Is Rational Economics as an Empirical-Quantitative Science Possible?
The question — Is rational economics as an empirical-quantitative science possible? — appears to be unnecessary because it can apparently be answered only with a short and final “yes”. Is it not the case that quantitative and empirical disciplines have been successfully established in the field of economics for some time? And what actually exists must, finally, be possible. Another question — Is metaphysics possible as a science? — a question that philosophers since Kant have struggled with time and again, was first asked — by Kant himself — at a time when no one disputed the fact that metaphysical disciplines had a place at the universities. And, of course, the metaphysics of Kant’s time presented itself as a science, even as the methodologically primary science. Kant’s question, not unlike the more recent critique of metaphysics by the analytic philosophers, was aimed at exposing the reigning illusion of philosophical thought. In the same vein, I would like to take up the following question. Has not the nearly completed reorganization of economics into an empirical-quantitative enterprise subtly bestowed the appearance and standing of exact science upon pseudo-problems?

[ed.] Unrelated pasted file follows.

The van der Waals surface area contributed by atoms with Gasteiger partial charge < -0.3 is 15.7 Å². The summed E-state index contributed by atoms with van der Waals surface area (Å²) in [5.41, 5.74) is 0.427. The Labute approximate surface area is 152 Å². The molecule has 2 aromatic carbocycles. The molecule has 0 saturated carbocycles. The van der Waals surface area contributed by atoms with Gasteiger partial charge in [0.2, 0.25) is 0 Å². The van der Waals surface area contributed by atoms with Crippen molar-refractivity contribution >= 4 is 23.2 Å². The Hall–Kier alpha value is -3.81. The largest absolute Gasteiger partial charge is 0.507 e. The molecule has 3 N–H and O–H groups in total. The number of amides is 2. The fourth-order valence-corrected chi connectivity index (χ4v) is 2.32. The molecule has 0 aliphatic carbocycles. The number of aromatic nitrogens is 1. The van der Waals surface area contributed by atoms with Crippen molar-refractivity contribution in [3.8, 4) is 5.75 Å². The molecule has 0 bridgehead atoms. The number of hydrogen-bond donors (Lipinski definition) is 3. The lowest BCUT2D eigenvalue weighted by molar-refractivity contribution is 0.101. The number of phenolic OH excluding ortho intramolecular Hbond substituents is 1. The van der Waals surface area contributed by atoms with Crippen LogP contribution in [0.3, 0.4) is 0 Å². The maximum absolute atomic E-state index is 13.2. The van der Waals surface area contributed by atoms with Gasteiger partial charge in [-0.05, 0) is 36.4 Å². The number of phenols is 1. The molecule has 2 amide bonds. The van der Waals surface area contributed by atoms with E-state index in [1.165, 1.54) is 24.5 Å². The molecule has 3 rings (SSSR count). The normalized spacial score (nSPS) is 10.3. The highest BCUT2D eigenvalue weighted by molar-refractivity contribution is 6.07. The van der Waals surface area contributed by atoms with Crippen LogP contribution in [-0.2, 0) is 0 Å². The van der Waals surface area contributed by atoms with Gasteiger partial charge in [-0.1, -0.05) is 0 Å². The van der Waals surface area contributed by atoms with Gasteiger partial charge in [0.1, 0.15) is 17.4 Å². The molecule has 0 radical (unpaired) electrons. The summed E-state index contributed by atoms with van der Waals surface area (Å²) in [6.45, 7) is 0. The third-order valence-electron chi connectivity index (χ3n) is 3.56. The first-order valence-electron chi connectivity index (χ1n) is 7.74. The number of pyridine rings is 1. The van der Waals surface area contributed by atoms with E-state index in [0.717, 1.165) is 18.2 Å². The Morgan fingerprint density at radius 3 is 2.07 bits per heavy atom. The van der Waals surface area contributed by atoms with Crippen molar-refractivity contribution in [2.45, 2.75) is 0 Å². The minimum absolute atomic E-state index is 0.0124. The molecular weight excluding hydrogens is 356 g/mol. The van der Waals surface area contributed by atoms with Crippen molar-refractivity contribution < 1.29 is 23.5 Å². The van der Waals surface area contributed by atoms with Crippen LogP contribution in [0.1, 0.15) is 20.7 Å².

KeywordsRational Economic Narrow Sense Joint Production Traffic Service Cost Concept
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